The following is the summary of “Increased Risk of Ocular Hypertension in Patients With Cushing’s Disease” published in the December 2022 issue of Glaucoma by Ma, et al.
Ocular hypertension was more common in people with Cushing’s illness. The usage of steroids in the body is a major contributor to high intraocular pressure (IOP). Topical or systemic glucocorticoid use may increase the prevalence of ocular hypertension in the general population from 30–40%. The prevalence of ocular hypertension in endogenous hypercortisolemia and the ophthalmological consequences following endocrine remission after surgical resection are unknown. During the period of January 2019 through July 2019, all patients with Cushing’s disease (CD) who were hospitalized at a tertiary pituitary facility for surgical intervention had their intraocular pressure (IOP), vision field, and peripapillary retinal nerve fiber layer thickness recorded.
Nonfunctioning pituitary adenoma (NFPA) patients and acromegaly patients from the same time period were used as comparison groups. Researchers showed postoperative changes in IOP, estimated the odds ratio (OR), and identified risk variables for the development of ocular hypertension. About 52 patients with CD were included in the study (mean age 38.4±12.4 years). Patients with CD had an IOP that was 19.4±5.4 mm Hg in the left eye and 20.0±7.1 mm Hg in the right eye, which was significantly higher than that of patients with acromegaly (17.5±2.3 mm Hg in the left eye and 18.6±7.0 mm Hg in the right eye, P=0.033) and NFPA (17.8±2.6 mm Hg in the left eye and 17.4±2.4 mm Hg in the right eye, Ocular hypertension was diagnosed in 21 eyes (20.2%) of CD patients, but only 4 eyes (4.7%) of acromegaly patients and 4 eyes (4.5%) of NFPA patients. Patients with CD had an odds ratio (OR) of 5.1 [95% CI, 1.3-25.1, P=0.029] and 6.6 [95% CI, 1.8-30.3, P=0.007] for developing ocular hypertension compared with the 2 control groups.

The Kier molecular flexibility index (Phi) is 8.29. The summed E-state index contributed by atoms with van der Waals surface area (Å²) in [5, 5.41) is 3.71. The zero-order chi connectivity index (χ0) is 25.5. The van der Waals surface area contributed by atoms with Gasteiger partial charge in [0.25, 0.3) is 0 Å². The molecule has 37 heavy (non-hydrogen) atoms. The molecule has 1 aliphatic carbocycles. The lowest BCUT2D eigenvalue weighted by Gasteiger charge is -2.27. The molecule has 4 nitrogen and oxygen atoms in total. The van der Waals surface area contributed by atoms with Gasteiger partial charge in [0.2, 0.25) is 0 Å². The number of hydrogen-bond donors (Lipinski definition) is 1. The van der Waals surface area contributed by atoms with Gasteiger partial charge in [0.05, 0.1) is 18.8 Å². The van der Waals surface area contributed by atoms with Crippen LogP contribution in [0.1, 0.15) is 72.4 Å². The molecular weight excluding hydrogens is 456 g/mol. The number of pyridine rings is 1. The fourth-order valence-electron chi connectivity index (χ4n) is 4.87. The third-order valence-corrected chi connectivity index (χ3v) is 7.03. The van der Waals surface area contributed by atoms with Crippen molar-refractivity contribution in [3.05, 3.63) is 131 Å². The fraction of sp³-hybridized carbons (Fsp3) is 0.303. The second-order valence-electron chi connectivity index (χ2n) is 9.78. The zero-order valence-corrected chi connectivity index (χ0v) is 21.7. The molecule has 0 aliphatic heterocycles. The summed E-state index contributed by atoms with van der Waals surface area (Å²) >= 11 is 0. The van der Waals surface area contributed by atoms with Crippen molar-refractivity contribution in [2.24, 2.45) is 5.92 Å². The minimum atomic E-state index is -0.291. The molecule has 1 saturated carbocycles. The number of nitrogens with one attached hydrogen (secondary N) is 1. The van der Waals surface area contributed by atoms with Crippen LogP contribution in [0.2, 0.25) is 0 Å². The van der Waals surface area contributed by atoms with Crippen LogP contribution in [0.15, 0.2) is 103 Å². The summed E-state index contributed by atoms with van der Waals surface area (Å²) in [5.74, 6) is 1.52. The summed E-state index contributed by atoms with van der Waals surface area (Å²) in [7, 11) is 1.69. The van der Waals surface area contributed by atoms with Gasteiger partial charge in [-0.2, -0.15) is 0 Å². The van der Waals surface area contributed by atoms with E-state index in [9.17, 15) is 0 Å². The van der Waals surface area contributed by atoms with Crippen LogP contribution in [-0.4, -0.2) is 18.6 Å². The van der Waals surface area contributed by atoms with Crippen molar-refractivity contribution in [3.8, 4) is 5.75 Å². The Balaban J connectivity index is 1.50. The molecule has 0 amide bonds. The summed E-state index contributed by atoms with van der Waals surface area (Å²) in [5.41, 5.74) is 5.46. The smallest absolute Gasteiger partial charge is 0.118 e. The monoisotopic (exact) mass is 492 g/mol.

Higher levels of urine-free cortisol were associated with an increased risk of ocular hypertension in CD patients (OR=19.4, 95% CI, 1.7-72.6). Patients with CD saw a decrease in IOP at 1 month following surgery, and this improvement was maintained for another 2 months. Researchers conclude that endogenous hypercortisolemia should be included as part of the glaucoma assessment due to the increased risk of ocular hypertension in CD. Ophthalmologists and neuroendocrinologists should use their judgment in light of this finding.